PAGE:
- Each color selected requires a separate engraving plate and a separate pass through the press.
One special detail we love about engraved stationery is that the copper plate used to create their personalized stationery is sent along with their order so it can be re-used for future orders.
As blind embossing requires thicker lines to produce a clear impression in the paper, it is recommended to use typestyles, monograms and designs suitable for embossing only. Embossing on light colored papers produces a more subtle result while darker papers produce more dramatic results.Letterpress is a relief printing method using polymer plates. Letterpress offers a tactile quality and nostalgic feel that can’t be achieved with any other technique. Crane’s 100% cotton Lettra paper is the perfect match for the letterpress process.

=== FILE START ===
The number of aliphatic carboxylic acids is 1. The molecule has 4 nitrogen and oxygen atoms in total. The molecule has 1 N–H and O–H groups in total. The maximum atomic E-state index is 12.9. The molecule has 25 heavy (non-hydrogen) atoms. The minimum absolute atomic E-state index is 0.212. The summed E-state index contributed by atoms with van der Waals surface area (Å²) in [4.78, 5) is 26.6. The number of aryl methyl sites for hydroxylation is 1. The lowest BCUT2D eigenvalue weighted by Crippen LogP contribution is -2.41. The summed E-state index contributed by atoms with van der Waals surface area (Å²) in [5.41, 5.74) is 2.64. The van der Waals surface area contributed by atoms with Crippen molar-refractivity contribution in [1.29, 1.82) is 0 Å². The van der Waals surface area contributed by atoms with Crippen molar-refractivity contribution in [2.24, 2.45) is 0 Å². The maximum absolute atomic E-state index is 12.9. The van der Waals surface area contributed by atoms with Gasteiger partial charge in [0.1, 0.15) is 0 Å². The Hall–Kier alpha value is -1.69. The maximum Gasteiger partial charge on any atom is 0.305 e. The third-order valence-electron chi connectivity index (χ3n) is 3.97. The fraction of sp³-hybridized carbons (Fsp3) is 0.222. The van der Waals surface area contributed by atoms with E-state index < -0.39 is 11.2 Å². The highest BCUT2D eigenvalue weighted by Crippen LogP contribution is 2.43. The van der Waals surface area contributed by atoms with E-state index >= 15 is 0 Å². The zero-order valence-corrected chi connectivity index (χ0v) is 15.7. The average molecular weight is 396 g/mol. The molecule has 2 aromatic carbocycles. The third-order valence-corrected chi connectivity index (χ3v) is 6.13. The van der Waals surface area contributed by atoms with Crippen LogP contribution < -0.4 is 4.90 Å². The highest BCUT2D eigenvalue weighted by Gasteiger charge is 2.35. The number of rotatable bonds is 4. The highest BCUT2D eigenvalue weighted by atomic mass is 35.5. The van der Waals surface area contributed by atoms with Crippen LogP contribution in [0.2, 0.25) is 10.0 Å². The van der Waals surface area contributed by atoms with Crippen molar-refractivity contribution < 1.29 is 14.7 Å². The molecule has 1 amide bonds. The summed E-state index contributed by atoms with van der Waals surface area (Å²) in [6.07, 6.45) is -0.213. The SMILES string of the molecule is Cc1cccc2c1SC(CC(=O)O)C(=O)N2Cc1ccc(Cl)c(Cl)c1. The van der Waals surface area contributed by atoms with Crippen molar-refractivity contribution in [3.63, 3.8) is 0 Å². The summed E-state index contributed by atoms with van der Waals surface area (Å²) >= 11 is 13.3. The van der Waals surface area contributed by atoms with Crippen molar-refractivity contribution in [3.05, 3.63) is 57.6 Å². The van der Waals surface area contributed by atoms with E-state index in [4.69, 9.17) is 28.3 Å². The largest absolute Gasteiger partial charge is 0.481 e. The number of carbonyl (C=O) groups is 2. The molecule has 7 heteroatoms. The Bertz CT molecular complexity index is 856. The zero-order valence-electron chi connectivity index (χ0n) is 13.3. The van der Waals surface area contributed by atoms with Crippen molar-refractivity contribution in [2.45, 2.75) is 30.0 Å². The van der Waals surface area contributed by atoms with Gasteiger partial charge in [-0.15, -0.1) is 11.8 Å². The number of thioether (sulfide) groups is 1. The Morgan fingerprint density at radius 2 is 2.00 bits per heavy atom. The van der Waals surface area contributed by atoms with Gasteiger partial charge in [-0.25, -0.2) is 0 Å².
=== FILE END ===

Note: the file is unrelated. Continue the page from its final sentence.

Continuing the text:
Letterpress began in Europe in the 14th century as an alternative to laborious calligraphy. Type was hand cast and individual characters were hand-set into lines. Now, most letterpress is done with machine-set composition. Once the relief surface has been prepared, it is put in the press. A roller (or sometimes a dauber) is used to place ink on the type, which is then pressed against paper to transfer the images. Multiple blocks are used to create images with more than one color. The letterforms leave their mark, adding a sensuous texture to the page.
Letterpress ink is suitable for most colored papers, however, stocks that are limited to engraving only are not suitable for letterpress. This is because the letterpress ink is less opaque, so therefore the darker paper colors will skew the ink shade, especially for medium gold and cranberry shades.
Thermography is a process that produces a dimensional effect similar to engraving without the use of copper plate dies. Images are given a raised appearance by dusting a fine resinous powder (matte, gloss or semi-gloss) over slow-drying ink, then applying heat to melt and fuse the resin onto the ink. Any offset ink color, or even a clear resin, will work, and the image area can be any size. The image detail is not as clear and sharp as engraving but is more attractive than flat printing.